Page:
Don’t lose your balance
6th May 2020
Most of the time – thankfully – we don’t have to worry about navigating a crisis. Most of the time financial markets get by, tackling relatively benign, transient obstacles. Occasionally however, as we have experienced with the ongoing coronavirus crisis, the challenge can appear more daunting. It is a useful moment to step back and consider best practice.
Drawing on Greek mythology, Homer’s The Odyssey captures the importance of preparedness. During his ten-year journey back home following the Trojan wars, the hero Odysseus is told he would encounter dangerous sea creatures called Sirens. With their sweet songs, and promises of great wisdom, the Sirens would try to lure him into the water to his death.
To avoid his fate, Odysseus ordered his crew to plug their ears with beeswax and tie him to the ship’s mast. On hearing the Siren’s song, Odysseus begged to be untied but the crew refused his pleas. Unable to act on his urges, the ship sailed safely past the danger but only thanks to its captain knowing how decisions made ‘on impulse’ can be counterproductive and preparing his crew accordingly.
The challenge for investors is that during times of crisis there are Sirens circling everywhere, luring us towards making bad decisions.
If ever there was a more relevant truth about investing it is that there will be turbulent periods in the long, meandering life of an investment portfolio. It is one of the reasons we have spent the last three crisis-free years writing about ways to deal with the occasions when things don’t go to plan.
We know that it pays to set clear objectives, to keep focused on the long term, to stay unemotional, and to expect unforeseeable events over the coming years. But when markets are volatile, how can we ensure our investments – as well as our emotions – remain on the right track?
Central to the discussion is the concept of ‘asset allocation’ in a portfolio, which is essentially the combination of different types of investments. Two of the most common portfolio components are equities (shares) and bonds.
The mix of these assets in a portfolio has the biggest influence on the overall risk and return profile. Recognising this, we analyse the expected level of return and risk of a wide range of asset types (including equities and bonds), both individually and when they are combined. It helps us construct optimised investment strategies which seek to maximise the returns at different levels of risk.
Say we have constructed a simple portfolio comprising 50% equities, 50% bonds. At any point in time it is impossible to predict which of these assets will perform better than the other (hence why we diversify). But what we have observed is that over the long-term equities have demonstrated higher levels of return (and risk).
Therefore, over the long-term, we would expect the equity portion of our portfolio to grow in excess of the bond allocation – for instance, from a 50/50 split to say 60/40.
At first glance, owning a growing allocation to equities over time seems like it could be a good thing for performance. However, as the equity allocation grows, so does the overall risk level. A portfolio which is over-allocated to equities at the start of a market downturn, such as in the first quarter of 2020, will typically experience higher volatility than the investor might expect.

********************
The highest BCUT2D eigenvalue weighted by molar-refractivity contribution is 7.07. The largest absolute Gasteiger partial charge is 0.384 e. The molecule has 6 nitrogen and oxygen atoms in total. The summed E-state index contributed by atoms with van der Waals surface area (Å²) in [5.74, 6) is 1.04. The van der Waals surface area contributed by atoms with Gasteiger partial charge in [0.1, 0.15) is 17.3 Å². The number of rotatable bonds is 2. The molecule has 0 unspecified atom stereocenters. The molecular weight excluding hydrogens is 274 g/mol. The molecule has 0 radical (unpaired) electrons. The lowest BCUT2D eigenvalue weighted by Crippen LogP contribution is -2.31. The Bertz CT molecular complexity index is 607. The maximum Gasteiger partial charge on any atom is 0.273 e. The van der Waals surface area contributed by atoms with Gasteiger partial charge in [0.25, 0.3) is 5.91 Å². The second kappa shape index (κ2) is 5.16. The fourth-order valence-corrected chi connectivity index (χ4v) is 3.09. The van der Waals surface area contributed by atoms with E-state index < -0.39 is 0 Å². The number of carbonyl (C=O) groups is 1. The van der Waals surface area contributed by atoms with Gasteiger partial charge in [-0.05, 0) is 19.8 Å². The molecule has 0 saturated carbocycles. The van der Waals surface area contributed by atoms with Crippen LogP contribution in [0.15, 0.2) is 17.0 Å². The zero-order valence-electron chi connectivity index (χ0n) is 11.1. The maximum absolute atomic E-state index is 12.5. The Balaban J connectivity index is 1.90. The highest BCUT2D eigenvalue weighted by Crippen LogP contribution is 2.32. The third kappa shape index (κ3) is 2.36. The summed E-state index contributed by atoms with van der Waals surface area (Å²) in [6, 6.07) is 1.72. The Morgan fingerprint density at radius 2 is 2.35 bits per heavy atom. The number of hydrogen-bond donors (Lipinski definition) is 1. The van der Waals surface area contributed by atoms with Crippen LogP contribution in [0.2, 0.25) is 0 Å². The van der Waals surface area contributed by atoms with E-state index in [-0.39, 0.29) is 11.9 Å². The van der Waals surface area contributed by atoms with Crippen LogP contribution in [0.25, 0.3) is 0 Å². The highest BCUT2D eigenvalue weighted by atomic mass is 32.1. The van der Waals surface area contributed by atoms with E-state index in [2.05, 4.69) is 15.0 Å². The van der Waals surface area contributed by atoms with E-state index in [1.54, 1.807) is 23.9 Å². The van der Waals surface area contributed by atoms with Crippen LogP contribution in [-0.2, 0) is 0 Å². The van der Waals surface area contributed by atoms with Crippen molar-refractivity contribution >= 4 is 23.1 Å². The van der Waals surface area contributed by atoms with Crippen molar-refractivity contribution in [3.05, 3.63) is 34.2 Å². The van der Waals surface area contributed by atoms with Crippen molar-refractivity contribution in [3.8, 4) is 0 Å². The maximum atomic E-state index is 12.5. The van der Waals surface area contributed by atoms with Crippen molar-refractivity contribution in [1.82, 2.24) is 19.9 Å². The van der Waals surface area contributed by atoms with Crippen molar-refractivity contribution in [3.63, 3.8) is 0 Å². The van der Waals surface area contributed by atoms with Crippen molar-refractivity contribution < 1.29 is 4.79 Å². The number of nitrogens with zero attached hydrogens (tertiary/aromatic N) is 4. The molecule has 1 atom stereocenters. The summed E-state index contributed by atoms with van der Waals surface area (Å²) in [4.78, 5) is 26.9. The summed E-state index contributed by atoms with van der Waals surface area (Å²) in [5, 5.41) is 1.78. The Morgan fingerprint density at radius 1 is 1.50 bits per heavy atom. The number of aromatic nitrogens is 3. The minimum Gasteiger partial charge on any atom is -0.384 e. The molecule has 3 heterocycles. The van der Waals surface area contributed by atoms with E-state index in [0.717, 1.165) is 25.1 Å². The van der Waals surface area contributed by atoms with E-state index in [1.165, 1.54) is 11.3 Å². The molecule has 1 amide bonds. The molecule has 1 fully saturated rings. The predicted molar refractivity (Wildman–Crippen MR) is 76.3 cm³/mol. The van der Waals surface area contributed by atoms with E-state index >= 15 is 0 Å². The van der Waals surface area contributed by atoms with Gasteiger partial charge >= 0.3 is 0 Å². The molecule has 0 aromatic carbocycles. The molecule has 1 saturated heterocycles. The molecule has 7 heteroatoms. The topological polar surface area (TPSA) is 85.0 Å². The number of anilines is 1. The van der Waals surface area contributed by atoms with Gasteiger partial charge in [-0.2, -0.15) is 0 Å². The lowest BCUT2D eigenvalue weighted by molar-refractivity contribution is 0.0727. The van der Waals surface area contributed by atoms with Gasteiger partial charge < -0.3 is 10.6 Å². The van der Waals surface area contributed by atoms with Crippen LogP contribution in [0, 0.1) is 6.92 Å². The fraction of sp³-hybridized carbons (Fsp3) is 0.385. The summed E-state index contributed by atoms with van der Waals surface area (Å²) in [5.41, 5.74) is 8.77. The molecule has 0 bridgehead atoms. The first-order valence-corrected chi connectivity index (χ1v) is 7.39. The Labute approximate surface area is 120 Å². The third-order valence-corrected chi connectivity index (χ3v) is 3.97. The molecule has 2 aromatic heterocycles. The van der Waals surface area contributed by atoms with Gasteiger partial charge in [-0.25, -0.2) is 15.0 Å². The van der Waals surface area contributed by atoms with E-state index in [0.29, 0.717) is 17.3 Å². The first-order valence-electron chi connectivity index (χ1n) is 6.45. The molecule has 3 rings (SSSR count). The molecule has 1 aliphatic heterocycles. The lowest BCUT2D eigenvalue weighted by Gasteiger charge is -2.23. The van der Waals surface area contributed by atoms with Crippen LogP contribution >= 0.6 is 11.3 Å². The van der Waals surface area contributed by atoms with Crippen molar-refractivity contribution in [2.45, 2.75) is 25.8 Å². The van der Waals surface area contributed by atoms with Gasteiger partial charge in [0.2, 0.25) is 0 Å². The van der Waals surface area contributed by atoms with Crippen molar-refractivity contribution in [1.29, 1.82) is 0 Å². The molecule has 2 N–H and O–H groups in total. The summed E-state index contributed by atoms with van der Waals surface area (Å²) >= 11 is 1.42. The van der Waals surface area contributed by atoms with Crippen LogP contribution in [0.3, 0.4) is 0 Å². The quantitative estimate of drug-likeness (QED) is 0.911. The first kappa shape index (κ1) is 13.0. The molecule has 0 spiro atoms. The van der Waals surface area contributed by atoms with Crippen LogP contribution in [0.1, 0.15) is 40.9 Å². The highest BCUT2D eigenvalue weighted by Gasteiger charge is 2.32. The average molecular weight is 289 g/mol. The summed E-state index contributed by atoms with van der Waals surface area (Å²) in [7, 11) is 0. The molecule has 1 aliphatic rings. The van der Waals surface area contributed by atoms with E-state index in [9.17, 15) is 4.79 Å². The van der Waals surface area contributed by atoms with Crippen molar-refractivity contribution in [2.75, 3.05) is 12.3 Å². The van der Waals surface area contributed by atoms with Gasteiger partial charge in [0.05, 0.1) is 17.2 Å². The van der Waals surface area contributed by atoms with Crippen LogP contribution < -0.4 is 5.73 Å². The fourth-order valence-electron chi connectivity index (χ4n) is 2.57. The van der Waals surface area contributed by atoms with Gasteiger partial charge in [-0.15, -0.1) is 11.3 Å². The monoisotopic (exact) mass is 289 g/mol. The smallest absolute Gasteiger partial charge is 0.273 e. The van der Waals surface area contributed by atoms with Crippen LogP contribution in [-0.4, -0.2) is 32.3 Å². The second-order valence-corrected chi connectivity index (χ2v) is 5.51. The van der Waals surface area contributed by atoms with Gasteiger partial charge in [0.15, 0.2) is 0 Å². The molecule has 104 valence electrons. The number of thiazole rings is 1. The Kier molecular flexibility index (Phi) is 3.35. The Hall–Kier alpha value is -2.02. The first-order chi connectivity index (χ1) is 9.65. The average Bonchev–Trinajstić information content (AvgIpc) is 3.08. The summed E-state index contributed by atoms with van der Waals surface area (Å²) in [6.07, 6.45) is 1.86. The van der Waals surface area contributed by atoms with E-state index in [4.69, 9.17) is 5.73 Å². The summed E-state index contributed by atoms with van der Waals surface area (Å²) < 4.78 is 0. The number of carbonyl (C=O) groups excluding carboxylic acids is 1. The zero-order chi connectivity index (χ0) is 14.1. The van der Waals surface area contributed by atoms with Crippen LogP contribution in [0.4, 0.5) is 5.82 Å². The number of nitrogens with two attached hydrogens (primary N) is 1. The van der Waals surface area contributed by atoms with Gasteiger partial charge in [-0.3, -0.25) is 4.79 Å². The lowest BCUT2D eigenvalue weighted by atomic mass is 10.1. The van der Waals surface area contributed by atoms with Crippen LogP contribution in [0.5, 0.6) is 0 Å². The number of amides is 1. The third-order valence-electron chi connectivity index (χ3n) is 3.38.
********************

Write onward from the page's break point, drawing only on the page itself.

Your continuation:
The inverse is also true, particularly following periods of weakness in financial markets. The 50/50 equity-bond portfolio could end up over-allocated to bonds, say 40-60. In this instance, the portfolio would be underinvested in equities and therefore fail to fully capture a subsequent rebound.
Problems can arise when volatility in the markets skews the desired asset allocation. Portfolios in perpetual misalignment are less likely to achieve their target risk and return. That’s why we pay close attention to the level of skew. When it is out of line, we undertake a process called ‘rebalancing’ to bring portfolios back in line with target.
Setting an appropriate threshold is the key to striking a balance between avoiding too much drift on the one hand and interfering too often on the other.
As a result of our analysis we use a combination of time-based and threshold-based rebalancing strategies.
Practically, that means we rebalance portfolios on a regular six-monthly schedule – regardless of market conditions – typically in February and August each year. In addition, we overlay a threshold which triggers a rebalance when portfolio allocations are misaligned by 3% or more.
Back-testing this approach over the last 14 years we see that the 3% threshold is triggered infrequently but at significant moments: during the 2008 financial crisis, in the 2011 European sell-off, and recently in the 2020 coronavirus crisis. The semi-annual rebalancing schedule keeps allocations on track in the interim.
The chart below illustrates, using real historical data, the degree to which a non-rebalanced portfolio can drift away from its target. Looking back from 1995 to 2020, the dark shaded area shows the equity allocation in a 50/50 equity and bond portfolio which is left untouched. The red line illustrates the drift of a portfolio rebalanced every six months, while the white dashed line represents our 50% equity target.
Starting from 1995, the equity allocation rises from 50% to just under 65% in less than five years. The year 2000 brings with it the dotcom crash, setting off three years of equity market declines. Without any rebalancing, the portfolio is over-allocated to equities at the start and is therefore taking far too much risk compared to the targ